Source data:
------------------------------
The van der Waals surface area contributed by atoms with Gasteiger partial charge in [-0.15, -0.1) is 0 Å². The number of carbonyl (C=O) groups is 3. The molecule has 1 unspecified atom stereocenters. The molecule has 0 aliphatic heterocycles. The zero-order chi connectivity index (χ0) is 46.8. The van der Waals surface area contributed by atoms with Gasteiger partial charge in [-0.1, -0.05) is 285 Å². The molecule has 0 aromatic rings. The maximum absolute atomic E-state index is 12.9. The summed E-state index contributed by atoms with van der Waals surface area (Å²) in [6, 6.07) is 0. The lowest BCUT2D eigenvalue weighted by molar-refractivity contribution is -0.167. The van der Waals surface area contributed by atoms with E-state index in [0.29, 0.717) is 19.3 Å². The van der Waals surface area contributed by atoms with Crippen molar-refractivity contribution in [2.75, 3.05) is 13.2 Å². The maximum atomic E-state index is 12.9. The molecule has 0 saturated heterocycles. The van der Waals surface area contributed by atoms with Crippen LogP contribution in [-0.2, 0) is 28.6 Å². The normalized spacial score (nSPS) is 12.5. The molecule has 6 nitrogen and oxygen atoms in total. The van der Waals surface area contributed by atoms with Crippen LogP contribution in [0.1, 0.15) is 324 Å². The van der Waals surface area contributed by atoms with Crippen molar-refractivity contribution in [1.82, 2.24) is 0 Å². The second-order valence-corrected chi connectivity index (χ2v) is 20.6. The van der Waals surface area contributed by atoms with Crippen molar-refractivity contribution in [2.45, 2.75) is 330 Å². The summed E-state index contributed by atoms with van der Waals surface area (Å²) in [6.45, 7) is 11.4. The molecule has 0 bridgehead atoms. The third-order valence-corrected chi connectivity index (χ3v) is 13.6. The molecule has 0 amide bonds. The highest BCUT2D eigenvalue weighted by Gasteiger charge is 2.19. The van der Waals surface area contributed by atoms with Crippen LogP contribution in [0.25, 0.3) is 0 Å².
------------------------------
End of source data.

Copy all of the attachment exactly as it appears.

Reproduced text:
The van der Waals surface area contributed by atoms with Gasteiger partial charge in [-0.15, -0.1) is 0 Å². The number of carbonyl (C=O) groups is 3. The molecule has 1 unspecified atom stereocenters. The molecule has 0 aliphatic heterocycles. The zero-order chi connectivity index (χ0) is 46.8. The van der Waals surface area contributed by atoms with Gasteiger partial charge in [-0.1, -0.05) is 285 Å². The molecule has 0 aromatic rings. The maximum absolute atomic E-state index is 12.9. The summed E-state index contributed by atoms with van der Waals surface area (Å²) in [6, 6.07) is 0. The lowest BCUT2D eigenvalue weighted by molar-refractivity contribution is -0.167. The van der Waals surface area contributed by atoms with E-state index in [0.29, 0.717) is 19.3 Å². The van der Waals surface area contributed by atoms with Crippen molar-refractivity contribution in [2.75, 3.05) is 13.2 Å². The maximum atomic E-state index is 12.9. The molecule has 0 saturated heterocycles. The van der Waals surface area contributed by atoms with Crippen LogP contribution in [-0.2, 0) is 28.6 Å². The normalized spacial score (nSPS) is 12.5. The molecule has 6 nitrogen and oxygen atoms in total. The van der Waals surface area contributed by atoms with Crippen LogP contribution in [0.1, 0.15) is 324 Å². The van der Waals surface area contributed by atoms with Crippen molar-refractivity contribution in [1.82, 2.24) is 0 Å². The second-order valence-corrected chi connectivity index (χ2v) is 20.6. The van der Waals surface area contributed by atoms with Crippen molar-refractivity contribution in [2.45, 2.75) is 330 Å². The summed E-state index contributed by atoms with van der Waals surface area (Å²) in [6.45, 7) is 11.4. The molecule has 0 bridgehead atoms. The third-order valence-corrected chi connectivity index (χ3v) is 13.6. The molecule has 0 amide bonds. The highest BCUT2D eigenvalue weighted by Gasteiger charge is 2.19. The van der Waals surface area contributed by atoms with Crippen LogP contribution in [0.25, 0.3) is 0 Å².